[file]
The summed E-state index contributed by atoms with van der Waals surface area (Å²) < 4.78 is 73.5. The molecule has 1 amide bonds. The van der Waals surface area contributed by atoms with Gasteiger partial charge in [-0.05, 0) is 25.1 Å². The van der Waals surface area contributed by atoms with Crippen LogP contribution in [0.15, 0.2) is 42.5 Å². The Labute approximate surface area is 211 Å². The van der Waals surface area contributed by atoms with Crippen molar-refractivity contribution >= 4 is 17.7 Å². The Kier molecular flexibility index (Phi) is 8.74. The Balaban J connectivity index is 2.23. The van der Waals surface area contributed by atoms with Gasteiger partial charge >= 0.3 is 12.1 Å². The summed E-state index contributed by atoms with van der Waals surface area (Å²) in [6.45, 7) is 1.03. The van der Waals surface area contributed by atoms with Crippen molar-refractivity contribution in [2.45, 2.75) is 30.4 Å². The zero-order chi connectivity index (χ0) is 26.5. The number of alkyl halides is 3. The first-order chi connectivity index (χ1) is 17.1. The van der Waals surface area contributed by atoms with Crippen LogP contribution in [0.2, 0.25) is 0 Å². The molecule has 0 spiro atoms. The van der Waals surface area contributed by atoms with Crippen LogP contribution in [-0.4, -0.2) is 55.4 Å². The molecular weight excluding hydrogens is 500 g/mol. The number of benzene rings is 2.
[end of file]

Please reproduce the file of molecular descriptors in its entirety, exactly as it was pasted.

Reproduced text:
The summed E-state index contributed by atoms with van der Waals surface area (Å²) < 4.78 is 73.5. The molecule has 1 amide bonds. The van der Waals surface area contributed by atoms with Gasteiger partial charge in [-0.05, 0) is 25.1 Å². The van der Waals surface area contributed by atoms with Crippen LogP contribution in [0.15, 0.2) is 42.5 Å². The Labute approximate surface area is 211 Å². The van der Waals surface area contributed by atoms with Crippen molar-refractivity contribution >= 4 is 17.7 Å². The Kier molecular flexibility index (Phi) is 8.74. The Balaban J connectivity index is 2.23. The van der Waals surface area contributed by atoms with Gasteiger partial charge >= 0.3 is 12.1 Å². The summed E-state index contributed by atoms with van der Waals surface area (Å²) in [6.45, 7) is 1.03. The van der Waals surface area contributed by atoms with Crippen molar-refractivity contribution in [2.45, 2.75) is 30.4 Å². The zero-order chi connectivity index (χ0) is 26.5. The number of alkyl halides is 3. The first-order chi connectivity index (χ1) is 17.1. The van der Waals surface area contributed by atoms with Crippen LogP contribution in [0.2, 0.25) is 0 Å². The molecule has 0 spiro atoms. The van der Waals surface area contributed by atoms with Crippen LogP contribution in [-0.4, -0.2) is 55.4 Å². The molecular weight excluding hydrogens is 500 g/mol. The number of benzene rings is 2.